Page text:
Subject(s)
Humans , Female , Pregnancy , Adolescent , Adult , Young Adult , Aggregatibacter actinomycetemcomitans/isolation & purification , Fusobacterium nucleatum/isolation & purification , Gingiva/microbiology , Periodontium/microbiology , Porphyromonas gingivalis/isolation & purification , Prevotella intermedia/isolation & purification , Bacterial Load , Biofilms/growth & development , Longitudinal Studies , Periodontal Diseases/microbiology , Periodontal Index , Polymerase Chain Reaction , Pregnancy Trimester, Second , Pregnancy Trimester, Third
14.
Braz. j. microbiol ; 45(2): 495-501, Apr.-June 2014. graf, tab
Article in English | LILACS | ID: lil-723105

ABSTRACT

P. aeruginosa and Acinetobacter spp. are important pathogens associated with late nosocomial pneumonia in hospitalized and institutionalized individuals. The oral cavity may be a major source of these respiratory pathogens, particularly in the presence of poor oral hygiene and periodontal infection. This study investigated the prevalence of P. aeruginosa and Acinetobacter spp. in subgingival biofilm and saliva of subjects with periodontal disease or health. Samples were obtained from 55 periodontally healthy (PH) and 169 chronic periodontitis (CP) patients. DNA was obtained from the samples and detection of P. aeruginosa and Acinetobacter spp. was carried out by multiplex and nested PCR. P. aeruginosa and Acinetobacter spp. were detected in 40% and 45% of all samples, respectively. No significant differences in the distribution of these microorganisms between men and women, subgingival biofilm and saliva samples, patients < 35 and > 35 years of age, and smokers and non-smokers were observed regardless periodontal status (p > 0.05). In contrast, the frequencies of P. aeruginosa and Acinetobacter spp. in saliva and biofilm samples were significantly greater in CP than PH patients (p < 0.01). Smokers presenting P. aeruginosa and high frequencies of supragingival plaque were more likely to present CP than PH. P. aeruginosa and Acinetobacter spp. are frequently detected in the oral microbiota of CP. Poor oral hygiene, smoking and the presence of P. aeruginosa are strongly associated with periodontitis.


Subject(s)
Adult , Female , Humans , Male , Middle Aged , Young Adult , Acinetobacter/isolation & purification , Biofilms/growth & development , Gingiva/microbiology , Healthy Volunteers , Periodontal Diseases/microbiology , Pseudomonas aeruginosa/isolation & purification , Saliva/microbiology , Acinetobacter/physiology , DNA, Bacterial/genetics , DNA, Bacterial/isolation & purification , Polymerase Chain Reaction , Prevalence , Pseudomonas aeruginosa/physiology
15.
Braz. oral res ; 26(5): 443-449, Sept.-Oct. 2012. ilus, tab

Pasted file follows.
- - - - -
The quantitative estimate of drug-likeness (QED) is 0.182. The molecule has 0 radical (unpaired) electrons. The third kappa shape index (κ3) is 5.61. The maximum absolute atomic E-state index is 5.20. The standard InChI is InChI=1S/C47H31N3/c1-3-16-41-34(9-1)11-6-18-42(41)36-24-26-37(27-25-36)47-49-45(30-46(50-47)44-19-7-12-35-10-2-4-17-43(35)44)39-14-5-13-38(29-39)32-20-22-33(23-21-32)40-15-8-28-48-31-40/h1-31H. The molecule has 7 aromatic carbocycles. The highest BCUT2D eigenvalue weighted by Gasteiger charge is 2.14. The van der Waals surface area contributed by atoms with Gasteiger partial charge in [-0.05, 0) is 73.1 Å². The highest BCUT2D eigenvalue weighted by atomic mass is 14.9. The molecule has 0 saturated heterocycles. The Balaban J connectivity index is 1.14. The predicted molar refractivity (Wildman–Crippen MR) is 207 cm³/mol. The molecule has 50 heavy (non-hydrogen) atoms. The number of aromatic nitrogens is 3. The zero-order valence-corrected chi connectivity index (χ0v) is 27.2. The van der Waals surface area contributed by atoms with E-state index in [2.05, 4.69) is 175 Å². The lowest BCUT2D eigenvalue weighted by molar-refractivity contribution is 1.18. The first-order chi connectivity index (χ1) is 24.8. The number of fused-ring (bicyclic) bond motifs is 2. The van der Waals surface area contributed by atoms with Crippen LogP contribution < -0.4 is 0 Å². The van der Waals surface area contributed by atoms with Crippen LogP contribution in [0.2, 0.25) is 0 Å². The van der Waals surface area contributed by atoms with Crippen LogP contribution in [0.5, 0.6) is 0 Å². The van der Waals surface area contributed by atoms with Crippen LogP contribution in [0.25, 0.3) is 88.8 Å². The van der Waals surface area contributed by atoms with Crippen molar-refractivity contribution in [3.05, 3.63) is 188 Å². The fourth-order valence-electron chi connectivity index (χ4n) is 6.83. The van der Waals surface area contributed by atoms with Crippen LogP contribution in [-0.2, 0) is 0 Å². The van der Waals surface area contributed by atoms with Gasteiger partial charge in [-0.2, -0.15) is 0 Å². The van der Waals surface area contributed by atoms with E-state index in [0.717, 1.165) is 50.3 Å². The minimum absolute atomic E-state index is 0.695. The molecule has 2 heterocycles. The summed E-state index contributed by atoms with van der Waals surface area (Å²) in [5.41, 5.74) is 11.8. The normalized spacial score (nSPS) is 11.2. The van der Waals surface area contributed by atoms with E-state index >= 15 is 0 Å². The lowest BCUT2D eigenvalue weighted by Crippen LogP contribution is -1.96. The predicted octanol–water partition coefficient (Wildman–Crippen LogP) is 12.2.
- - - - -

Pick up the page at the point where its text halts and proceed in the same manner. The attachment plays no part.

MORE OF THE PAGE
Article in English | LILACS | ID: lil-649363

ABSTRACT

The aim of this study was to use the fluorescence in situ hybridization (FISH) technique to test the hypothesis of qualitative and quantitative differences of 8 periodontopathogens between pregnant and non-pregnant women. This cross-sectional study included 20 pregnant women in their second trimester of pregnancy and 20 non-pregnant women. Probing depth, bleeding on probing, clinical attachment level, and presence of calculus were recorded. Subgingival plaque samples were collected and the FISH technique identified the presence and numbers of Aggregatibacter actinomycetemcomitans, Tannerella forsythia, Campylobacter rectus, Porphyromonas gingivalis, Treponema denticola, Fusobacterium nucleatum, Prevotella intermedia and Prevotella nigrescens. The Mann-Whitney U-test was applied to compare the data between the two groups. The mean age, ethnicity, marital status, education, and economic level in both groups were similar. The clinical parameters showed no significant differences between pregnant and non-pregnant women. The numbers of subgingival periodontopathogens were not found to be significantly different between groups, despite the higher mean counts of P. intermedia in pregnant women. Colonization patterns of the different bacteria most commonly associated with periodontal disease were not different in the subgingival plaque of pregnant and non-pregnant women.


Subject(s)
Adult , Female , Humans , Pregnancy , Young Adult , Bacteria/growth & development , Bacterial Load/methods , Biofilms/growth & development , Gingiva/microbiology , Cross-Sectional Studies , Dental Health Surveys , In Situ Hybridization, Fluorescence/methods , Periodontal Diseases/microbiology , Pregnancy Complications, Infectious/microbiology , Statistics, Nonparametric
16.
Braz. oral res ; 26(4): 366-372, July-Aug. 2012. graf, tab
Article in English | LILACS | ID: lil-640713

ABSTRACT